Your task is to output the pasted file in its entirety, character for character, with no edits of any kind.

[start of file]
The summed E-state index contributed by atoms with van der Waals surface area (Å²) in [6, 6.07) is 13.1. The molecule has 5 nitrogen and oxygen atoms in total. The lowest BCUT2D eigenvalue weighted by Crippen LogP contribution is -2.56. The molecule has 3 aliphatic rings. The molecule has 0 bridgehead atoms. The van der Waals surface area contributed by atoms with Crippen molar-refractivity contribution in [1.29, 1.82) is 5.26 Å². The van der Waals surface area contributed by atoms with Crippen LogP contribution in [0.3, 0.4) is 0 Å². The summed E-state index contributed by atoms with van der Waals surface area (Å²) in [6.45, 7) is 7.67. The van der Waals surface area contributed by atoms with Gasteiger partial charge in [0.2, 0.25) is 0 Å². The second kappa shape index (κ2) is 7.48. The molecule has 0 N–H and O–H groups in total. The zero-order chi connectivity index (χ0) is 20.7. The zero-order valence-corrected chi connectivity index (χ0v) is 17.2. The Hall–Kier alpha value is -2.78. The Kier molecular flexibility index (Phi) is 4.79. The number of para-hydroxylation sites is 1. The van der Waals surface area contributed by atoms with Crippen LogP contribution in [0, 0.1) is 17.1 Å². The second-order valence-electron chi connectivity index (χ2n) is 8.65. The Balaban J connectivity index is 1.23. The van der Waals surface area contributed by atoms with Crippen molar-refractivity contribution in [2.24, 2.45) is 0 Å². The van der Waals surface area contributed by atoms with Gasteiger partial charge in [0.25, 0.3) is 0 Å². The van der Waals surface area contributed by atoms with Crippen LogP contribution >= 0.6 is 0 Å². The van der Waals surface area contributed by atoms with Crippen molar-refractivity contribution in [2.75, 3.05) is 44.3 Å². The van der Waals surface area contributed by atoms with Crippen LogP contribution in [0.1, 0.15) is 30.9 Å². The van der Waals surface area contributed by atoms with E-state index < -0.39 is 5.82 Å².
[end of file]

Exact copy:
The summed E-state index contributed by atoms with van der Waals surface area (Å²) in [6, 6.07) is 13.1. The molecule has 5 nitrogen and oxygen atoms in total. The lowest BCUT2D eigenvalue weighted by Crippen LogP contribution is -2.56. The molecule has 3 aliphatic rings. The molecule has 0 bridgehead atoms. The van der Waals surface area contributed by atoms with Crippen molar-refractivity contribution in [1.29, 1.82) is 5.26 Å². The van der Waals surface area contributed by atoms with Crippen LogP contribution in [0.3, 0.4) is 0 Å². The summed E-state index contributed by atoms with van der Waals surface area (Å²) in [6.45, 7) is 7.67. The van der Waals surface area contributed by atoms with Gasteiger partial charge in [0.2, 0.25) is 0 Å². The second kappa shape index (κ2) is 7.48. The molecule has 0 N–H and O–H groups in total. The zero-order chi connectivity index (χ0) is 20.7. The zero-order valence-corrected chi connectivity index (χ0v) is 17.2. The Hall–Kier alpha value is -2.78. The Kier molecular flexibility index (Phi) is 4.79. The number of para-hydroxylation sites is 1. The van der Waals surface area contributed by atoms with Crippen LogP contribution in [0, 0.1) is 17.1 Å². The second-order valence-electron chi connectivity index (χ2n) is 8.65. The Balaban J connectivity index is 1.23. The van der Waals surface area contributed by atoms with Crippen molar-refractivity contribution in [2.24, 2.45) is 0 Å². The van der Waals surface area contributed by atoms with Gasteiger partial charge in [0.25, 0.3) is 0 Å². The van der Waals surface area contributed by atoms with Crippen LogP contribution >= 0.6 is 0 Å². The van der Waals surface area contributed by atoms with Crippen molar-refractivity contribution in [2.75, 3.05) is 44.3 Å². The van der Waals surface area contributed by atoms with Crippen LogP contribution in [0.1, 0.15) is 30.9 Å². The van der Waals surface area contributed by atoms with E-state index < -0.39 is 5.82 Å².